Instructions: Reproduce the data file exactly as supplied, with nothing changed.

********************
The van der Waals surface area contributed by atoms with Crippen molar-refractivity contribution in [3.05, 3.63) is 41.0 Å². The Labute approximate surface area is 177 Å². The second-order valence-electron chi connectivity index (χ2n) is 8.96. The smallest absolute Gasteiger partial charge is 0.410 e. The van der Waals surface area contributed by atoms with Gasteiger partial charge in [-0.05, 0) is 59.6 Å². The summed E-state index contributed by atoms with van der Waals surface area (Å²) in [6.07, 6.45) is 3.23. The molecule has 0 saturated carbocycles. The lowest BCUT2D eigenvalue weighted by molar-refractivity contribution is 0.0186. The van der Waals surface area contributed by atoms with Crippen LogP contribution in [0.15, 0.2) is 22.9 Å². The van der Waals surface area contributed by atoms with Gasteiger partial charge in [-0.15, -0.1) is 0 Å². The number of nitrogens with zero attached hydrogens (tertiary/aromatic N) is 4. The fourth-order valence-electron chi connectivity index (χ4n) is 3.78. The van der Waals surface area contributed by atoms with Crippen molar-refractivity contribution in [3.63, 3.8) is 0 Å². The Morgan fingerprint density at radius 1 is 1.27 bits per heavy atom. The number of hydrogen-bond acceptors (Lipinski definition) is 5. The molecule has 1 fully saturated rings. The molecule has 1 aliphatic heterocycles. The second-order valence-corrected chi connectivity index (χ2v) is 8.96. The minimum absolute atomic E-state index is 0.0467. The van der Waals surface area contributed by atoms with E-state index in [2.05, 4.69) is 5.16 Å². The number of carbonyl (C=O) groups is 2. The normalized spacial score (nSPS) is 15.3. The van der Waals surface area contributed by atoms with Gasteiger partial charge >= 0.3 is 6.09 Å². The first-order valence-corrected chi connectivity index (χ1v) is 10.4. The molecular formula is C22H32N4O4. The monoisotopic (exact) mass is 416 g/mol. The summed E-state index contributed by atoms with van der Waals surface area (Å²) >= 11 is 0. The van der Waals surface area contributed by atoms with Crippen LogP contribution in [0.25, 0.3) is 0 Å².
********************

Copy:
The van der Waals surface area contributed by atoms with Crippen molar-refractivity contribution in [3.05, 3.63) is 41.0 Å². The Labute approximate surface area is 177 Å². The second-order valence-electron chi connectivity index (χ2n) is 8.96. The smallest absolute Gasteiger partial charge is 0.410 e. The van der Waals surface area contributed by atoms with Gasteiger partial charge in [-0.05, 0) is 59.6 Å². The summed E-state index contributed by atoms with van der Waals surface area (Å²) in [6.07, 6.45) is 3.23. The molecule has 0 saturated carbocycles. The lowest BCUT2D eigenvalue weighted by molar-refractivity contribution is 0.0186. The van der Waals surface area contributed by atoms with Crippen LogP contribution in [0.15, 0.2) is 22.9 Å². The van der Waals surface area contributed by atoms with Gasteiger partial charge in [-0.15, -0.1) is 0 Å². The number of nitrogens with zero attached hydrogens (tertiary/aromatic N) is 4. The fourth-order valence-electron chi connectivity index (χ4n) is 3.78. The van der Waals surface area contributed by atoms with Crippen molar-refractivity contribution in [3.63, 3.8) is 0 Å². The Morgan fingerprint density at radius 1 is 1.27 bits per heavy atom. The number of hydrogen-bond acceptors (Lipinski definition) is 5. The molecule has 1 fully saturated rings. The molecule has 1 aliphatic heterocycles. The second-order valence-corrected chi connectivity index (χ2v) is 8.96. The minimum absolute atomic E-state index is 0.0467. The van der Waals surface area contributed by atoms with E-state index in [2.05, 4.69) is 5.16 Å². The number of carbonyl (C=O) groups is 2. The normalized spacial score (nSPS) is 15.3. The van der Waals surface area contributed by atoms with Gasteiger partial charge >= 0.3 is 6.09 Å². The first-order valence-corrected chi connectivity index (χ1v) is 10.4. The molecular formula is C22H32N4O4. The monoisotopic (exact) mass is 416 g/mol. The summed E-state index contributed by atoms with van der Waals surface area (Å²) >= 11 is 0. The van der Waals surface area contributed by atoms with Crippen LogP contribution in [0.25, 0.3) is 0 Å².